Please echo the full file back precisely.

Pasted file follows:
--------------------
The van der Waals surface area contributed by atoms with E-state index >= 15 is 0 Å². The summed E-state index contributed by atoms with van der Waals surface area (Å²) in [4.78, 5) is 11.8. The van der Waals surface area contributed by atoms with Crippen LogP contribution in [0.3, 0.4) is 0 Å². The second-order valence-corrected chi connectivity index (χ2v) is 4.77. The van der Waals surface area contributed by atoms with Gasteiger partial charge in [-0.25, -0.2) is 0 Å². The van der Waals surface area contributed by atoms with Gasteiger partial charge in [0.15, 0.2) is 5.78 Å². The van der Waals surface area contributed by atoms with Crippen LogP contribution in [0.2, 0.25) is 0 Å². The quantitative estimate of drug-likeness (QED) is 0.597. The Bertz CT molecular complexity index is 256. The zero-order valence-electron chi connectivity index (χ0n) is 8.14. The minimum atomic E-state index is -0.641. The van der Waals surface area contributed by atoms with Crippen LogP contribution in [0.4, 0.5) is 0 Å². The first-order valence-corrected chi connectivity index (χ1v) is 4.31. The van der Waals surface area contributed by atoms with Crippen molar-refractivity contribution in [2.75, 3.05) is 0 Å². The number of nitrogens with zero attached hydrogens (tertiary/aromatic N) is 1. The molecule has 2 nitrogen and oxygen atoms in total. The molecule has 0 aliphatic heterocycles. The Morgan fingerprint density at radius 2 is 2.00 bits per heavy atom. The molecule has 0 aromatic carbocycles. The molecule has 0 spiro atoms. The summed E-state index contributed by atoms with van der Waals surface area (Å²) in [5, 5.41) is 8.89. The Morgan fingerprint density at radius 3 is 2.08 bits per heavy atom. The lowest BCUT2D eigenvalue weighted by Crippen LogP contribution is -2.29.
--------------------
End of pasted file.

The van der Waals surface area contributed by atoms with E-state index >= 15 is 0 Å². The summed E-state index contributed by atoms with van der Waals surface area (Å²) in [4.78, 5) is 11.8. The van der Waals surface area contributed by atoms with Crippen LogP contribution in [0.3, 0.4) is 0 Å². The second-order valence-corrected chi connectivity index (χ2v) is 4.77. The van der Waals surface area contributed by atoms with Gasteiger partial charge in [-0.25, -0.2) is 0 Å². The van der Waals surface area contributed by atoms with Gasteiger partial charge in [0.15, 0.2) is 5.78 Å². The van der Waals surface area contributed by atoms with Crippen LogP contribution in [0.2, 0.25) is 0 Å². The quantitative estimate of drug-likeness (QED) is 0.597. The Bertz CT molecular complexity index is 256. The zero-order valence-electron chi connectivity index (χ0n) is 8.14. The minimum atomic E-state index is -0.641. The van der Waals surface area contributed by atoms with Crippen LogP contribution in [0.4, 0.5) is 0 Å². The first-order valence-corrected chi connectivity index (χ1v) is 4.31. The van der Waals surface area contributed by atoms with Crippen molar-refractivity contribution in [2.75, 3.05) is 0 Å². The number of nitrogens with zero attached hydrogens (tertiary/aromatic N) is 1. The molecule has 2 nitrogen and oxygen atoms in total. The molecule has 0 aliphatic heterocycles. The Morgan fingerprint density at radius 2 is 2.00 bits per heavy atom. The molecule has 0 aromatic carbocycles. The molecule has 0 spiro atoms. The summed E-state index contributed by atoms with van der Waals surface area (Å²) in [5, 5.41) is 8.89. The Morgan fingerprint density at radius 3 is 2.08 bits per heavy atom. The lowest BCUT2D eigenvalue weighted by Crippen LogP contribution is -2.29.